By Tala Alfoqaha
As the customary 3 consecutive dings ordain the end of the school day, students flock to the new commons in droves, chatting amiably in groups aggregated around and between lunch tables. Laughter echoes off the sun-drenched windows and the relief of surviving yet another day of school is nearly palpable. Suddenly, the clock strikes three. And almost immediately, security guards and other badge-adorned school officials descend upon the commons, halting every conversation with their mere presence and commanding the attention of every pair of eyes of which they are visible to. Every student knows what’s coming. It happens every day: exile.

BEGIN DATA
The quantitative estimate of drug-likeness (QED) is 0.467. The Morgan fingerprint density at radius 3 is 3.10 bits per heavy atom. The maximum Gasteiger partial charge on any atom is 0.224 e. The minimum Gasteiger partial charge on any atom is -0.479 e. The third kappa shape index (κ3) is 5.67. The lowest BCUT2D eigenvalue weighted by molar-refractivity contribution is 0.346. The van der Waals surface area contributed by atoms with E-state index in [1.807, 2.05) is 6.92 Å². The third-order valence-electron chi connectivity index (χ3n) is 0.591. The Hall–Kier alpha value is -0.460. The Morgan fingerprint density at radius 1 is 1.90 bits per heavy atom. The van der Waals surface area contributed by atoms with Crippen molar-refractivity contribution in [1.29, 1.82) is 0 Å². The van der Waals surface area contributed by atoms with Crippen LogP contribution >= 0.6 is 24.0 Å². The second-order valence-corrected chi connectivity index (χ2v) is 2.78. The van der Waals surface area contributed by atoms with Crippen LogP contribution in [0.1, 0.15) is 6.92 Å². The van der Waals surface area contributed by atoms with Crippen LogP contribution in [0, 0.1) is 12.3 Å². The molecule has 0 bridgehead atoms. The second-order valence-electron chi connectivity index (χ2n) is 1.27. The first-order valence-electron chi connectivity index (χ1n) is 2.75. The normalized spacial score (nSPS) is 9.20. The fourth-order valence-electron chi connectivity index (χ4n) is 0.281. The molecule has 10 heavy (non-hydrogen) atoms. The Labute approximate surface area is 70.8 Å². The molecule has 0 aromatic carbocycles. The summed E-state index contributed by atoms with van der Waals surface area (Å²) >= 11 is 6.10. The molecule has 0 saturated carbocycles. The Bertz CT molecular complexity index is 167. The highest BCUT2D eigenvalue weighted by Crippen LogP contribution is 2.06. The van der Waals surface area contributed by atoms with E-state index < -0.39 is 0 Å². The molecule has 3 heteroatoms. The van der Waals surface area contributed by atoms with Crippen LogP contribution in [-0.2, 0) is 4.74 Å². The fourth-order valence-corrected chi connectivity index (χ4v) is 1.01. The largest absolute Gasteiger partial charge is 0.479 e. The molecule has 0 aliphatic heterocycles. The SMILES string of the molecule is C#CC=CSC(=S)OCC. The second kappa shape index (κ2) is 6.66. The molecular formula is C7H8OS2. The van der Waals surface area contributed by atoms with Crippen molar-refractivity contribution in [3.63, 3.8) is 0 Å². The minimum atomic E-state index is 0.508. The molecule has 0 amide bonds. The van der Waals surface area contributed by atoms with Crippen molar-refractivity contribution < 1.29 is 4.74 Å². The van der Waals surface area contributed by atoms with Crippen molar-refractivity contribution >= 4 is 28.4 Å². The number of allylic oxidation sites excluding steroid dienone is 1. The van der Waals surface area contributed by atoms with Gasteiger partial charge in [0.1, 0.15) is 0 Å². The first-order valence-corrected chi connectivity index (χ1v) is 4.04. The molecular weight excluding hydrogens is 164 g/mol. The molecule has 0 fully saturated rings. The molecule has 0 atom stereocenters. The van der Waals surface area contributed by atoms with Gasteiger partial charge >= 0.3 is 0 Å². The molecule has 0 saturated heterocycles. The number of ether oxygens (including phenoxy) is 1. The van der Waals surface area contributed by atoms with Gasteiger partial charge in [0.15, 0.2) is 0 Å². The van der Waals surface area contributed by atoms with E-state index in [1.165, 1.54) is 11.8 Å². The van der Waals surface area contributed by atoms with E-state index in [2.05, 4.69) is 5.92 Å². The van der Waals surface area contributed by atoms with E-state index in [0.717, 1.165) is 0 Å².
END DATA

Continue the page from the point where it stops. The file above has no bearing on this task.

Okay, this account was obviously exaggerated but the reality of this issue is still ridiculous. For some reason, students are forbidden to “loiter” (read: catch up with their friends after a long day of school) in the commons after three. This arbitrary rule seems antithetical to every school’s desire to become place where students spend their free time in a healthy manner because, as health class teachers who work for the very school that expels students from a popular hang-out spot once drilled into our minds, free time turns to boredom and boredom, naturally, turns to drugs (or other harmful activities–you get the point). If the administration allows the commons to become a welcoming place for any and every student after school, school would become less of a dreaded institution and more of a second home–especially for students whose first home may be rife with problems. It’s time that our high school let go of this pointless rule and allowed students to stay after in the commons.